In a new study, researchers have found that while having high cholesterol levels does not influence your risk of aortic or mitral valve regurgitation, it does increase your risk of developing another major heart valve disease—aortic stenosis.
The research was conducted by a team from The George Institute for Global Health at the University of Oxford.
Aortic stenosis is the narrowing of the aortic valve, the ‘door’ between the main pumping chamber of the heart—the left ventricle—and the body’s main blood vessel—the aorta.
It is the most common form of heart valve disease in developed countries and is thought to affect 2-7% of those over the age of 65.
Affected patients commonly experience symptoms such as chest pain, shortness of breath, heart palpitations and, in more severe cases, collapse and loss of consciousness.
The study team used a state-of-the-art method called Mendelian randomization to determine the causal effect.
At fertilization (the union of a human egg and sperm cell), we are all randomly allocated genes that are known to be associated with health-related characteristics in later life; in this case either normal or high cholesterol levels.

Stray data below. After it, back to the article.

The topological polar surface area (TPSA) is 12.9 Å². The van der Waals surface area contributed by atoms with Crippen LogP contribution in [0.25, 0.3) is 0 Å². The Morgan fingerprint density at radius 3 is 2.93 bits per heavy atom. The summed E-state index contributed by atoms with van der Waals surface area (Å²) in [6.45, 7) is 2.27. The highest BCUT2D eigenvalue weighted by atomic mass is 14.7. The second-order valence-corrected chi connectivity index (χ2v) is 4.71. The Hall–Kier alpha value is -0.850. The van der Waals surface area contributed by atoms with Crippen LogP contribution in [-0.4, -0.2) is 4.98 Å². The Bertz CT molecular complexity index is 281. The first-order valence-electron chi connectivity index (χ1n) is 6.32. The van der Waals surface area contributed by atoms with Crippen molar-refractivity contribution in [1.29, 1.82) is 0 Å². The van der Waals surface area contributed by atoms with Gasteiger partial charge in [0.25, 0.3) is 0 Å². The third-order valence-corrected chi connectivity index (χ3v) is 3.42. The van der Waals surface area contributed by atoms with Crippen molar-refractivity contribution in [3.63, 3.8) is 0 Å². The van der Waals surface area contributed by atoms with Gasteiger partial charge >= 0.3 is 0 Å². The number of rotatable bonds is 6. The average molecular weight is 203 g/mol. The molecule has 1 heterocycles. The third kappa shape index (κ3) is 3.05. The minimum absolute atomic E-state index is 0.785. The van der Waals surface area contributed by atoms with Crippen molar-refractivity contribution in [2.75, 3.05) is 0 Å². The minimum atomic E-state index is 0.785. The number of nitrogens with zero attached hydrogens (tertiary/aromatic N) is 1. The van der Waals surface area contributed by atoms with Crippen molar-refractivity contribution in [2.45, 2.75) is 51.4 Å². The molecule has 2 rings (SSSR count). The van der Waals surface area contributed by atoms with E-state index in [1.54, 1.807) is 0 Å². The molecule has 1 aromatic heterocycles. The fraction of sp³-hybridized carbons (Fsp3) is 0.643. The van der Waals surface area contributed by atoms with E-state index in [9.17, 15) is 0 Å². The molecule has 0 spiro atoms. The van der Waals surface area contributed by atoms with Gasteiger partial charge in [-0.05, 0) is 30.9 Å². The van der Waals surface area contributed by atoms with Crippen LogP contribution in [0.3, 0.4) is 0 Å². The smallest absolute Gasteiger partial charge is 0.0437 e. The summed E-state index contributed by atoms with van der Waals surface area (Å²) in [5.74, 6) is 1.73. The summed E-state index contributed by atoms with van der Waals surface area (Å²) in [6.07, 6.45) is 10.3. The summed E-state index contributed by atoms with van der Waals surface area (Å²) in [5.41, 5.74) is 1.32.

The researchers were, therefore, able to categorize the study population by genetically-determined cholesterol level and then directly compare outcomes in terms of onset of aortic stenosis.
They found that having high levels of ‘bad’ LDL cholesterol in the bloodstream for a prolonged amount of time could increase the risk of developing the condition, putting extra strain on the heart to pump blood around the whole body.
These management options are linked to strong complications and procedural costs estimated at £10,000 for valve replacement surgery and £16,000 for catheter intervention in the UK.
Crucially, the evidence that high cholesterol is a risk factor for aortic stenosis presents clinicians with an opportunity to modify disease risk via preventative measures, for instance through the use of cholesterol-lowering medications such as statin therapy.
The lead author of the study is Milad Nazarzadeh.
The study is published in the European Heart Journal.
Copyright © 2020 Knowridge Science Report. All rights reserved.